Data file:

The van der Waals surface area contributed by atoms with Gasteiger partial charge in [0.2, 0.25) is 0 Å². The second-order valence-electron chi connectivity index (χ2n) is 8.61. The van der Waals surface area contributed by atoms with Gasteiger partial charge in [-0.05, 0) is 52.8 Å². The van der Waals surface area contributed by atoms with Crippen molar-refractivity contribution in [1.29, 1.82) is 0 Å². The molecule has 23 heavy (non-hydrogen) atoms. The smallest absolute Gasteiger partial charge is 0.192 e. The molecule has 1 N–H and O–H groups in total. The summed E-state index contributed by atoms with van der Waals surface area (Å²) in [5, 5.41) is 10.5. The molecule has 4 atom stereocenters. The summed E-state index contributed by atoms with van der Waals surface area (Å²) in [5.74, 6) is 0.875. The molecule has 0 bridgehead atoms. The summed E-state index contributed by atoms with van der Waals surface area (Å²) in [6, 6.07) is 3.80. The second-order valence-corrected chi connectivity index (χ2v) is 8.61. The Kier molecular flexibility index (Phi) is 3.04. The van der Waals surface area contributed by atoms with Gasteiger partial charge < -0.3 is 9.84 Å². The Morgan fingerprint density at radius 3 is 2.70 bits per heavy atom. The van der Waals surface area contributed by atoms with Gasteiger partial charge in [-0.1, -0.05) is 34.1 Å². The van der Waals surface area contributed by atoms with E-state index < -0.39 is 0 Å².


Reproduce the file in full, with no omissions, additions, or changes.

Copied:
The van der Waals surface area contributed by atoms with Gasteiger partial charge in [0.2, 0.25) is 0 Å². The second-order valence-electron chi connectivity index (χ2n) is 8.61. The van der Waals surface area contributed by atoms with Gasteiger partial charge in [-0.05, 0) is 52.8 Å². The van der Waals surface area contributed by atoms with Crippen molar-refractivity contribution in [1.29, 1.82) is 0 Å². The molecule has 23 heavy (non-hydrogen) atoms. The smallest absolute Gasteiger partial charge is 0.192 e. The molecule has 1 N–H and O–H groups in total. The summed E-state index contributed by atoms with van der Waals surface area (Å²) in [5, 5.41) is 10.5. The molecule has 4 atom stereocenters. The summed E-state index contributed by atoms with van der Waals surface area (Å²) in [5.74, 6) is 0.875. The molecule has 0 bridgehead atoms. The summed E-state index contributed by atoms with van der Waals surface area (Å²) in [6, 6.07) is 3.80. The second-order valence-corrected chi connectivity index (χ2v) is 8.61. The Kier molecular flexibility index (Phi) is 3.04. The van der Waals surface area contributed by atoms with Gasteiger partial charge < -0.3 is 9.84 Å². The Morgan fingerprint density at radius 3 is 2.70 bits per heavy atom. The van der Waals surface area contributed by atoms with Gasteiger partial charge in [-0.1, -0.05) is 34.1 Å². The van der Waals surface area contributed by atoms with E-state index < -0.39 is 0 Å².